Skip to main content

Frazil-ice entrainment of sediment: large-tank laboratory experiments

The full text article is not available for purchase.

The publisher only permits individual articles to be downloaded by subscribers.


Laboratory experiments that simulate natural ice-formation processes and sediment entrainment in shallow water are presented. A 10-30 cm s-1 current was forced with impellers in a 20 m long, 1m deep indoor tank. Turbulence in the flow maintained a suspension of sediments at concentrations of 10-20 mg L-1 at 0.5 m depth. Low air temperatures (~ -15°C) and 5 m s-1 winds resulted in total upward heat fluxes in the range 140-260 W m-2. The cooling produced frazil-ice crystals up to 2 cm in diameter with concentrations up to 4.5 g L-1 at 0.5 m depth. Considerable temporal variability with time-scales of <1 min was documented. A close to constant portion of the smaller frazil crystals remained in suspension. After some hours the larger crystals, which made up most of the ice volume, accumulated as slush at the surface. Current measurements were used to calculate the turbulent dissipation rate, and estimates of vertical diffusion were derived. After 5-8 hours, sediment concentrations in the surface slush were normally close to those of the water. After 24 hours, however, they were 2-4 times higher. Data indicate that sediment entrainment depends on high heat fluxes and correspondingly high frazil-ice production rates, as well as sufficiently strong turbulence. Waves do not seem to increase sediment entrainment significantly.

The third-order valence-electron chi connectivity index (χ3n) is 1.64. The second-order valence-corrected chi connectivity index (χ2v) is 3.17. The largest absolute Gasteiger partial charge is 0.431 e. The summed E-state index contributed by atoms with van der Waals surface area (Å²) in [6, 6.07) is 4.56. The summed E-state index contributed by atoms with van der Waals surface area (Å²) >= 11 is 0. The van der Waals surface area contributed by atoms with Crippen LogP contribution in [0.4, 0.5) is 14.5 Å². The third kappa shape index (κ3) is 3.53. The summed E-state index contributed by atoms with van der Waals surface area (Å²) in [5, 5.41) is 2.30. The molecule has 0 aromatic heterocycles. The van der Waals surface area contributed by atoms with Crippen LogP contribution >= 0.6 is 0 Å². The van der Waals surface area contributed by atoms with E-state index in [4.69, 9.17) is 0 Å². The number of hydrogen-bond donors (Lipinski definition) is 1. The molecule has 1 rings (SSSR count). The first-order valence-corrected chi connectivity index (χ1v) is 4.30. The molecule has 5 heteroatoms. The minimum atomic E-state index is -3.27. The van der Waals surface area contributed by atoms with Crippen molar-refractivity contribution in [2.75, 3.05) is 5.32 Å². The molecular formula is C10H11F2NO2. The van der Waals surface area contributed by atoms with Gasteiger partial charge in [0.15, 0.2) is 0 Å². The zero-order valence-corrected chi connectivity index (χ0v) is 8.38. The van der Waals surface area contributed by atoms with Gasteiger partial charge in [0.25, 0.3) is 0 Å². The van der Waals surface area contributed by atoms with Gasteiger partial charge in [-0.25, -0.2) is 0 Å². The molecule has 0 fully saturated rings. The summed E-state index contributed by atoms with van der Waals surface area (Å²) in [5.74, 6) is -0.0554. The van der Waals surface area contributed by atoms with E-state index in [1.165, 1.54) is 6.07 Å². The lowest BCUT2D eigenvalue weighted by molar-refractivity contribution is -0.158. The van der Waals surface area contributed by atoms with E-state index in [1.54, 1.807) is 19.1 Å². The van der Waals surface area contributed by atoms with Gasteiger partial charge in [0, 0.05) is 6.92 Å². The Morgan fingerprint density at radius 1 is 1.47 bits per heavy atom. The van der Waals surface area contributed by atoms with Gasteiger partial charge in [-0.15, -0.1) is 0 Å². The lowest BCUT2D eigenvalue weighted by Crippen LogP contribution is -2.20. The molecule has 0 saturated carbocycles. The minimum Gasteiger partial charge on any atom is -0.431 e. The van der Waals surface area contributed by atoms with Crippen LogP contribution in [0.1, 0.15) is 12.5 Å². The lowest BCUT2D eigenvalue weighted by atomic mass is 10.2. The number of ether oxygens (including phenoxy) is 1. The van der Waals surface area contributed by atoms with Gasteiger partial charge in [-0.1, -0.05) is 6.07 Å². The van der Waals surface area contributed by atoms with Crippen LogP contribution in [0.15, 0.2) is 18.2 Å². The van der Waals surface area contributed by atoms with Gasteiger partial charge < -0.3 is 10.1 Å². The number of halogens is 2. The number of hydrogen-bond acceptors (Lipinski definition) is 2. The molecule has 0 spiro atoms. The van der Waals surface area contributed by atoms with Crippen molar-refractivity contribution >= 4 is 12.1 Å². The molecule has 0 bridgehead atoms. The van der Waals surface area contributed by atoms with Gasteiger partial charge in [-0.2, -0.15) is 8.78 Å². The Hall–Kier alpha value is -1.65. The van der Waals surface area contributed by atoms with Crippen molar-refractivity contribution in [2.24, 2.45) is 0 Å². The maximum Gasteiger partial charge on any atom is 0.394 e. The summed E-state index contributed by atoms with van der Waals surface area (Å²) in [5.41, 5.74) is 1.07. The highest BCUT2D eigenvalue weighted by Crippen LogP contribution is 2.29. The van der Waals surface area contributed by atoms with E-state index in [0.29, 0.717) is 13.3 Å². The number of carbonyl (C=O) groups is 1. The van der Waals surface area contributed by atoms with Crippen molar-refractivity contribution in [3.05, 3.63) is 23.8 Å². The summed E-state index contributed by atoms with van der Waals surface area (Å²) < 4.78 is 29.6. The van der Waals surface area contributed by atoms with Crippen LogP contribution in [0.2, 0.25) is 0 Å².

Document Type: Research Article


Publication date: 2001-06-01

More about this publication?
  • The Journal of Glaciology is published six times per year. It accepts submissions from any discipline related to the study of snow and ice. All articles are peer reviewed. The Journal is included in the ISI Science Citation Index.
  • Editorial Board
  • Information for Authors
  • Ingenta Connect is not responsible for the content or availability of external websites
  • Access Key
  • Free ContentFree content
  • Partial Free ContentPartial Free content
  • New ContentNew content
  • Open Access ContentOpen access content
  • Partial Open Access ContentPartial Open access content
  • Subscribed ContentSubscribed content
  • Partial Subscribed ContentPartial Subscribed content
  • Free Trial ContentFree trial content
Cookie Policy
Cookie Policy
Ingenta Connect website makes use of cookies so as to keep track of data that you have filled in. I am Happy with this Find out more